decided: May 12, 1988.
BOBBY MCARTHER, APPELLANT
CITY OF PHILADELPHIA TAX REVIEW BOARD, APPELLEE
Appeal from the Order of the Court of Common Pleas of Philadelphia County, in the case of Bobby McArther v. Tax Review Board, City of Philadelphia, No. 5435 May Term, 1983.
Wayne Wynn, for appellant.
Andrew P. Bralow, Divisional Deputy City Solicitor, with him, Edward Sparkman, for appellee.
Judges Doyle and Barry, and Senior Judge Narick, sitting as a panel of three. Opinion by Judge Barry.
[ 116 Pa. Commw. Page 140]
Bobby McArther appeals an order of the Court of Common Pleas of Philadelphia County which affirmed a decision of the City of Philadelphia Tax Review Board which held that he was liable for certain water and sewer charges.
McArther lived as a tenant for some period not indicated on the record in premises located at 2563 N. Dover Street, Philadelphia. The landlord failed to pay the water and sewer bills since 1977. In December of 1980, McArther purchased the property. At the time of purchase, McArther neither purchased title insurance nor did a title search.
In April of 1981, McArther received a notice from the City which threatened to terminate water and sewer service because of unpaid bills dating back to 1977. He refused to pay the back bills, believing they should have been the responsibility of his landlord. In May of 1981, a hearing officer for the Water Revenue Bureau disagreed and concluded that McArther was responsible for all outstanding charges. McArther appealed to the Tax Review Board and a hearing was held on April 23, 1983, following which the Tax Review Board concluded that he was responsible for all outstanding charges. He appealed to the court of common pleas which affirmed the Tax Review Board. This appeal followed.
McArther first argues that the City's attempt to collect water and sewer bills from him when the prior owner was contractually liable for those bills violates both the United States Constitution and the Pennsylvania Constitution. We need not address this issue since McArther never raised it before the Tax Review Board. Except for three instances not applicable here, local
[ 116 Pa. Commw. Page 141]
Rule 146 C of the Philadelphia Rules of Civil Procedure prohibits the court of common pleas from considering any questions not raised before the administrative agency unless there is the right to a de novo hearing. One appealing decisions of the Tax Review Board is not entitled to a de novo hearing. Philadelphia Code § 19-1706(2). By failing to raise these constitutional challenges before the Tax Review Board, McArther has waived them.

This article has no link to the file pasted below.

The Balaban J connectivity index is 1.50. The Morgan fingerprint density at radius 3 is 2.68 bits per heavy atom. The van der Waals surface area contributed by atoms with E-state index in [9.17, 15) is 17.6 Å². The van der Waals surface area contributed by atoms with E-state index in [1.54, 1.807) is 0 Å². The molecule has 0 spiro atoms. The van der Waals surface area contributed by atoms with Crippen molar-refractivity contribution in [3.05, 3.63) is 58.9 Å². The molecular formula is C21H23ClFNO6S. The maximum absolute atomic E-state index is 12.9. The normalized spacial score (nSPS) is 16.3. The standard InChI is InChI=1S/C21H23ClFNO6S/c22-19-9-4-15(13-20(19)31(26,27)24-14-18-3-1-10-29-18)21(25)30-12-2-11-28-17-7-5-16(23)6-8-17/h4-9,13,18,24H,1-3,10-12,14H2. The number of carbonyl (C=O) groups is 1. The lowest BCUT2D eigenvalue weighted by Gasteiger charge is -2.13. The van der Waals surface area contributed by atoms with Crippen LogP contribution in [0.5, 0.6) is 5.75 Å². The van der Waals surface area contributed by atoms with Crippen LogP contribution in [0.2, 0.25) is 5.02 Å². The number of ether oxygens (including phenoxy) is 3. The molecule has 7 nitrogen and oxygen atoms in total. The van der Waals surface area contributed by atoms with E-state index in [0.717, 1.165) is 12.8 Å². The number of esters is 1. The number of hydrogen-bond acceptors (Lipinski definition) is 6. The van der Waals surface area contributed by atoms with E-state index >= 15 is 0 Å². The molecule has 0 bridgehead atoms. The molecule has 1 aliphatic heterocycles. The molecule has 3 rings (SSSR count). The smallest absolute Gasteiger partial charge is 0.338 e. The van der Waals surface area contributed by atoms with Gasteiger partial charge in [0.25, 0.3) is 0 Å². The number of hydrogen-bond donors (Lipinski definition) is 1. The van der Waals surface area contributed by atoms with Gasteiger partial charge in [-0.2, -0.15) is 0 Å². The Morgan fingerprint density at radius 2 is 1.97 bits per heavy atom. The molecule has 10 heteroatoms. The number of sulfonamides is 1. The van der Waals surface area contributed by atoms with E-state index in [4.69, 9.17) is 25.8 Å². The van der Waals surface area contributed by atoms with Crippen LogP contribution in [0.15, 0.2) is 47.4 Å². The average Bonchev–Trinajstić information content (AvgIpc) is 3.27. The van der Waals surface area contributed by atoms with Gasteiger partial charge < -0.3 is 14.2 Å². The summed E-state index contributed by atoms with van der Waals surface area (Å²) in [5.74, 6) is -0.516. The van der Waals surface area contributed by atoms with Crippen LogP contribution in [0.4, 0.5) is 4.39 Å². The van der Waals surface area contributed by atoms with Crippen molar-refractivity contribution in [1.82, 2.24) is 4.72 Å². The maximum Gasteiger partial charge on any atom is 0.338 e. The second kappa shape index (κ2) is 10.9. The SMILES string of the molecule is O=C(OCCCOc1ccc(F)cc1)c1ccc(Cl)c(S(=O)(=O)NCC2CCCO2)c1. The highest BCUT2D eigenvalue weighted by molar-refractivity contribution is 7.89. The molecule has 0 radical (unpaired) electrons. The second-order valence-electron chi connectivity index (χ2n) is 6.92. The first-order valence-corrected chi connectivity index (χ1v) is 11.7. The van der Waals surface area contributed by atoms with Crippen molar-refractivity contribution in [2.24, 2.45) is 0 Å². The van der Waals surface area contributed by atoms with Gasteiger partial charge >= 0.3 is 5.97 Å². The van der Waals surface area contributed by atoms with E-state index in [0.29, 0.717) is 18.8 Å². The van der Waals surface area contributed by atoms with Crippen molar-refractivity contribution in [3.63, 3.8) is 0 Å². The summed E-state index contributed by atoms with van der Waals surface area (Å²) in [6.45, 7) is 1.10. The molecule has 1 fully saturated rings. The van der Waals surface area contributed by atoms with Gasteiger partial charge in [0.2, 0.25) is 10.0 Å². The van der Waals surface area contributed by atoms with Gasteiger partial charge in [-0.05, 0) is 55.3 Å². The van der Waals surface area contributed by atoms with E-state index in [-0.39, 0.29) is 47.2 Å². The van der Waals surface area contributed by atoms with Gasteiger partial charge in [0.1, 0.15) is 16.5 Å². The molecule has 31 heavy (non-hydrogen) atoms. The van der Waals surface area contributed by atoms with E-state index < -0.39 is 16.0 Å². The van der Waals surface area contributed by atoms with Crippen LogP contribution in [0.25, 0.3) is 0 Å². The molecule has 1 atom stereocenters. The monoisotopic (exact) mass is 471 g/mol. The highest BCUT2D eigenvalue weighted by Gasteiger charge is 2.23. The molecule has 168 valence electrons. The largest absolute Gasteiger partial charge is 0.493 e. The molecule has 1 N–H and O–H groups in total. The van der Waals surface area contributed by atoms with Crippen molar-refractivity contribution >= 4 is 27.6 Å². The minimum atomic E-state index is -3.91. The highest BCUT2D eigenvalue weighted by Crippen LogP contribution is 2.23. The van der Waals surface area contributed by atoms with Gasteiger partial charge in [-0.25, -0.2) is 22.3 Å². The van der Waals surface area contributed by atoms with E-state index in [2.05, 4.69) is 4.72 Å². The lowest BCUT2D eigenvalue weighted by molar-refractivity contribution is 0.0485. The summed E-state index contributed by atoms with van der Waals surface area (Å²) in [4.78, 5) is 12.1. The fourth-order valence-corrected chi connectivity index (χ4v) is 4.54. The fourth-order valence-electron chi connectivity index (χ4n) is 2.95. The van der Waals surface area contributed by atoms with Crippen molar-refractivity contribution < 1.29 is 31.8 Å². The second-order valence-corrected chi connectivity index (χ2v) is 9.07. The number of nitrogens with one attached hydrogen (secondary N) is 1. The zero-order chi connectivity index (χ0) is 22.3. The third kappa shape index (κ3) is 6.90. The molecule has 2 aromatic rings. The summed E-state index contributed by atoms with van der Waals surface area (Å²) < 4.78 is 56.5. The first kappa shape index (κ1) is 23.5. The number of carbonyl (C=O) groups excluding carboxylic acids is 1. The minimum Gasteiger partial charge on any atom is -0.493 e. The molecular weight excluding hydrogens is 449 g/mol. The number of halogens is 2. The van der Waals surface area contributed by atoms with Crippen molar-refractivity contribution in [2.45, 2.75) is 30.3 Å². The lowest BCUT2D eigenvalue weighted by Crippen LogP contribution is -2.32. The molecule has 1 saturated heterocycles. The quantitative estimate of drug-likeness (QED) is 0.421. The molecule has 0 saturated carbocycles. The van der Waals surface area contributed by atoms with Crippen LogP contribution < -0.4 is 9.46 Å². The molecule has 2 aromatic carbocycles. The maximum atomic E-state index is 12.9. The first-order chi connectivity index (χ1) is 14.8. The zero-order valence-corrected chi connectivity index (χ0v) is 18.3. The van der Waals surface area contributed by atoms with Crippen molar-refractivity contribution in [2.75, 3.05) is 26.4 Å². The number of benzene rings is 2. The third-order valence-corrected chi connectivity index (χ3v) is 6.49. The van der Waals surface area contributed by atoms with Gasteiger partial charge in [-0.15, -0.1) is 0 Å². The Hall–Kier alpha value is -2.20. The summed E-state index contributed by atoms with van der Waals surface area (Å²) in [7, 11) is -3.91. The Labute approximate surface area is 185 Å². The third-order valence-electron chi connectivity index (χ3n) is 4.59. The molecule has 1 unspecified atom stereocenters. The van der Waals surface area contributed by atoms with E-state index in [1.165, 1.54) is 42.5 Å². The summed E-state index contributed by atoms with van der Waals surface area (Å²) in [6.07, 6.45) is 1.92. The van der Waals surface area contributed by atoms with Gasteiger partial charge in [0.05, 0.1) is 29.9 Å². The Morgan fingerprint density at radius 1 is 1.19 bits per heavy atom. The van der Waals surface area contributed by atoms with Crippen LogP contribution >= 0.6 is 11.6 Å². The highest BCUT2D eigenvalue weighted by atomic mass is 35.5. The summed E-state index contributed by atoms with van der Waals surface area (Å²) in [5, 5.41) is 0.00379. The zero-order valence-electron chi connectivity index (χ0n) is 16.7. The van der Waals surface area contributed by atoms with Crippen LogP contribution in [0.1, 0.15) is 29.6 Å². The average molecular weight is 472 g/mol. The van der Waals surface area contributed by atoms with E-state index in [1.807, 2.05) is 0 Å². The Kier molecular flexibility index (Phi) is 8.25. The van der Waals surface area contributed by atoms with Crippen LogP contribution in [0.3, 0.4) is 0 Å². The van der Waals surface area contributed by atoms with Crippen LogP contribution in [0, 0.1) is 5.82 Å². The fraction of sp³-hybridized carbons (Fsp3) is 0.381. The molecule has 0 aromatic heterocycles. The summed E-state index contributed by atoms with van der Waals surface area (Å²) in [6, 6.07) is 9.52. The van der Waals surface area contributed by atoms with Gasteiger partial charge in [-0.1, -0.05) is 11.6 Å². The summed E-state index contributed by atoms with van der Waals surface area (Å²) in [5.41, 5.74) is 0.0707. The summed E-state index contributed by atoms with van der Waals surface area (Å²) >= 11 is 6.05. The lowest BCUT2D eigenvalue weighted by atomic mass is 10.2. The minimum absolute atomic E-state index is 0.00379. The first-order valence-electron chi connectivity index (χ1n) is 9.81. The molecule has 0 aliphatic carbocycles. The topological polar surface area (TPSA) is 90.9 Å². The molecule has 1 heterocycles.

McArther's remaining two issues must be considered together. He argues that the Tax Review Board failed to make factual findings as required by Section 555 of the Local Agency Law, 2 Pa. C. S. § 555. He also argues that both the Tax Review Board and the court committed an error of law in concluding that he was personally liable for the bills predating his ownership of the property.
The trial court's order in pertinent part states, "[i]t is hereby ORDERED and DECREED that the decision of the Tax Review Board denying the petition of BOBBY McARTHER is affirmed. It is further ORDERED and DECREED that BOBBY McARTHER is liable for Water/Sewer Charges for years 1977 through 1980." The court was wrong in this conclusion. Section 251 of the Municipal Claims and Liens Act, Act of April 17, 1929, P.L. 527, as amended, 53 P.S. § 7521, provides:
[ 116 Pa. Commw. Page 142]
In addition to the remedies provided by law for the filing of liens for the collection of municipal claims, including but not limited to water rates, sewer rates and the removal of nuisances, all cities, boroughs, incorporated towns, townships and bodies corporate and politic created as municipal authorities pursuant to law may proceed for the recovery and collection of all of the foregoing claims by action of Page 142} assumpsit against the person or persons who were the owner or owners of the property at the time of the completion of the improvement, or at the time the water or sewer rates or the cost of the removal of nuisances first became payable notwithstanding the fact that there was a failure on the part of any such city, borough, township, or body politic and corporate created as a municipal authority pursuant to law, or its agents, to enter any such municipal claim as a lien against the property assessed for the improvement, or for the furnishing of water or sewer services and for the removal of nuisances and for the recovery of which the action of assumpsit was brought. (Emphasis supplied.)
We know of no authority which makes a subsequent owner of property personally liable for valid liens attached to the property and the court's order holding McArther was so liable is error.*fn1
Now, May 12, 1988, the order of the Court of Common Pleas of Philadelphia County, dated November 19, 1986, at No. 5435 May Term, 1983, is reversed.